Does anyone talk about soil? Yes!
World Soil Day fell on 5 December this year to raise awareness of the importance of maintaining healthy ecosystems and human wellbeing by addressing soil health. We celebrate Soil Week Australia until 12 December.
You are encouraged to watch and share this great short video, “The Soil Story” by Kiss the Ground available on the Soil Week Australia website. It explains the importance of vegetation for soil health and the flow on effect to carbon stores, a hot topic in the media following the recent United National Climate Change Conference (COP26).
The National Trust’s Natural Heritage Program contributes to improving soil health with approximately 180 landholders entered into conservation covenant agreements to protect remnant vegetation on their properties in perpetuity.
The majority of these landholders are farmers who work incredibly hard to make a living alongside challenges, including climate change causing extreme weather events damaging crops (such as fires, floods and droughts) and, in many parts of our state, salinity impoverishing soil caused largely by excessive land clearing.
These challenges also affect covenanted bushland with additional pressures from feral animal and weed invasion altering the species composition of these precious remnants. National Trust stewardship officer Diana Papenfus recently visited a number of covenanted bushland properties east of Quairading. See some photographs below.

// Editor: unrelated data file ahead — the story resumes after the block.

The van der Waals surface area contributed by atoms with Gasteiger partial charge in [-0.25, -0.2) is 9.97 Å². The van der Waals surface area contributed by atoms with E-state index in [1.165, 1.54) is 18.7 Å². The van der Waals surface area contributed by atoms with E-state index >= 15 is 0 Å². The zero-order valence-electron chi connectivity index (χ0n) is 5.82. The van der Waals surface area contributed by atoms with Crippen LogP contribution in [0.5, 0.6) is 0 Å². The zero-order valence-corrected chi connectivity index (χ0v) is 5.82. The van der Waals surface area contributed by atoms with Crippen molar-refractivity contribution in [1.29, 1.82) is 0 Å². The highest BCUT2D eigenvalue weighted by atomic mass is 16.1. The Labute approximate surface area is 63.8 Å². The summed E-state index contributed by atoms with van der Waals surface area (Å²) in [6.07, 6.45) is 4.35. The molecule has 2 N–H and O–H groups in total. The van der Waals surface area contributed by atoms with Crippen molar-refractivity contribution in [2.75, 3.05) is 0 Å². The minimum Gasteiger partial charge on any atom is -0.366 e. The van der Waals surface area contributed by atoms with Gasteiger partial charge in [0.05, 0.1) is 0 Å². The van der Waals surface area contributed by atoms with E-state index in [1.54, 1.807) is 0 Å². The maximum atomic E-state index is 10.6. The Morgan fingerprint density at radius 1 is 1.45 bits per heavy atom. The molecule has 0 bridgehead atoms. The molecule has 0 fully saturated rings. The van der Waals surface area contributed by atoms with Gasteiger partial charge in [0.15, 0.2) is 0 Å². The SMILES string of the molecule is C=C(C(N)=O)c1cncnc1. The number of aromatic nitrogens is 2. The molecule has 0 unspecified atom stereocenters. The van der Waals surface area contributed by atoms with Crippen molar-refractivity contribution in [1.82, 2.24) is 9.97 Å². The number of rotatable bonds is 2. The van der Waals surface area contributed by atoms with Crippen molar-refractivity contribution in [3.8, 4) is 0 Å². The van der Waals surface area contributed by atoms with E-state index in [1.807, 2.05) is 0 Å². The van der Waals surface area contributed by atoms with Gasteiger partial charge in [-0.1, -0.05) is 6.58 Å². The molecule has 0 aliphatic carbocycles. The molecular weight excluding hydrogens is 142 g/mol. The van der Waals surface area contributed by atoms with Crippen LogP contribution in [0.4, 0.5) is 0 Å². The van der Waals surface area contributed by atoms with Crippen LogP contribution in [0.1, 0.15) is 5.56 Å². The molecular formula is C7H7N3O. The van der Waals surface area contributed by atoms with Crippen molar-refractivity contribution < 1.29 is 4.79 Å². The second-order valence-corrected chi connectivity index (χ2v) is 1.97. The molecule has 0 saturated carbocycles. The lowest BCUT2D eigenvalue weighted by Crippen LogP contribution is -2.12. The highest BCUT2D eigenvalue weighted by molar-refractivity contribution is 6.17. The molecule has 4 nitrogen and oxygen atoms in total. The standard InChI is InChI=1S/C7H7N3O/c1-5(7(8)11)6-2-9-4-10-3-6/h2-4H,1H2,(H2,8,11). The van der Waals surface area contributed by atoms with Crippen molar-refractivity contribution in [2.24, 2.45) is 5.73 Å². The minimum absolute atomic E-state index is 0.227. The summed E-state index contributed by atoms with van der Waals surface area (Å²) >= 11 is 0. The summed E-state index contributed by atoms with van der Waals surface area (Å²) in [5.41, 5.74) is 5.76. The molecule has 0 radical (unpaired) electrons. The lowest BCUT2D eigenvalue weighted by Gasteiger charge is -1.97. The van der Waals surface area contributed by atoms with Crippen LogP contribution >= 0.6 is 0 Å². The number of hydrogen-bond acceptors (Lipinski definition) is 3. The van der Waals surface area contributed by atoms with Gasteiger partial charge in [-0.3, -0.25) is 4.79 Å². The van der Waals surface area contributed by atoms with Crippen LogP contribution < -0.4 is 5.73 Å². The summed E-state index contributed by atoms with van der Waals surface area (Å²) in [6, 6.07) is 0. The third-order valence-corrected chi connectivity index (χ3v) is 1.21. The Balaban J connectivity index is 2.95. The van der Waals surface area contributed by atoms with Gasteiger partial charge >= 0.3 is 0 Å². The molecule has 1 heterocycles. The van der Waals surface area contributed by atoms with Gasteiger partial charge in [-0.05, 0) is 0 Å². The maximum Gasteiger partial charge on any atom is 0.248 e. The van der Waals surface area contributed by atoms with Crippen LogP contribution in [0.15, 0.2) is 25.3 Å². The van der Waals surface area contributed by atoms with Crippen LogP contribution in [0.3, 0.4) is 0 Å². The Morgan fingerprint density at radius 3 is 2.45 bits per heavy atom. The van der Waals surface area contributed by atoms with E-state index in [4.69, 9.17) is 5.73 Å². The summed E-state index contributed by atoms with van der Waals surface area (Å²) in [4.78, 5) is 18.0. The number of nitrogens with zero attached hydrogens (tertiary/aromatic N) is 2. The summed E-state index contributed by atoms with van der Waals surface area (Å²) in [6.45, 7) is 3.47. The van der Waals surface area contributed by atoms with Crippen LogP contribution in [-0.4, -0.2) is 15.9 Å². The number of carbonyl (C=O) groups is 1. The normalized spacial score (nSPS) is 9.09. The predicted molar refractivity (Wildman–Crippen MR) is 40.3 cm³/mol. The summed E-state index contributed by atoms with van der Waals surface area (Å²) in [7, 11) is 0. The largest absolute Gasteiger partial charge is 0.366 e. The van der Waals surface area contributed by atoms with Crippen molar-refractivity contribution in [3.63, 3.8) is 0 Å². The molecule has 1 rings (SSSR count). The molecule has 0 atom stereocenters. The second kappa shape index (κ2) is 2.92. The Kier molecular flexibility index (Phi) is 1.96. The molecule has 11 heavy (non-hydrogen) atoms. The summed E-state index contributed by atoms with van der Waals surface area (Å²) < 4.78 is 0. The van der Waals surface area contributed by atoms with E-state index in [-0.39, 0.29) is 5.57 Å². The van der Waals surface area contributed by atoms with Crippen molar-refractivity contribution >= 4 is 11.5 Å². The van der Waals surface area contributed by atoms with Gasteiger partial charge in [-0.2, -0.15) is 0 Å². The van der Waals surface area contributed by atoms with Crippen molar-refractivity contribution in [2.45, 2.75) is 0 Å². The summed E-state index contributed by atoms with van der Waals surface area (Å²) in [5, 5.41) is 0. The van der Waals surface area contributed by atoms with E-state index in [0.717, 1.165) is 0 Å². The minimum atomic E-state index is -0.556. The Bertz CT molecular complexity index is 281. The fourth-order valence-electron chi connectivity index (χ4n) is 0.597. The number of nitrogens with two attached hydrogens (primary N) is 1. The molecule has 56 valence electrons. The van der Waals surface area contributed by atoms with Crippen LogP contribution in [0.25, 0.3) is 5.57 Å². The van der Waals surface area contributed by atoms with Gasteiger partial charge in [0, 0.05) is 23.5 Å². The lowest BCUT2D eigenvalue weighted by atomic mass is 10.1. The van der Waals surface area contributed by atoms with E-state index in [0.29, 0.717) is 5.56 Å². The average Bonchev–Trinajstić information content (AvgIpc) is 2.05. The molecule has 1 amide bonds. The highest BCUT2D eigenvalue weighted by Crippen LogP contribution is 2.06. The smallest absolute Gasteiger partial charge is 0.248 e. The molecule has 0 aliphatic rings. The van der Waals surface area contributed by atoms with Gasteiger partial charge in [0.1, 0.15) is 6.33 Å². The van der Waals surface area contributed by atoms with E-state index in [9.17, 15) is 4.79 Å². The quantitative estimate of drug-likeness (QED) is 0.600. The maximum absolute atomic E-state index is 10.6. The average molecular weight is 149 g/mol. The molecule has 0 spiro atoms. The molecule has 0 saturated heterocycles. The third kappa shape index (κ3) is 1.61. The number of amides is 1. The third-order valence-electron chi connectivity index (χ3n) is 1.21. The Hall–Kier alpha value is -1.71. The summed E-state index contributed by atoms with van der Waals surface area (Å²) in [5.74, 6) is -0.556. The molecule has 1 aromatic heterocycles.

Images 1 and 2: Pink everlastings (Waitzia spp) in Wandoo woodland near Koorda
Images 3 and 4. The effects of salinity, which destroys soil structure so it cannot support native vegetation and/or encourages weed species
What can you do this soil week?
Our covenant landholders need your help to combat on-ground threats to their covenanted bushland. If you donate to the Natural Heritage Appeal, the National Trust can assist covenanted landholders with the cost of on-ground management such as weed and feral animal control, infill plantings and fence maintenance which improves the condition of the covenanted bushland remnant and in turn contributes to improving biodiversity.
Do you know a farmer interested in improving their farming practices for more nutritional food as well as contributing to a more sustainable planet ? Why not gift them an excellent book this Christmas by fellow farmer Anika Molesworth. Our Sunburnt Country is available through the Author’s website. You can also direct them to our website for more information about the National Trust’s Covenanting and Stewardship Program.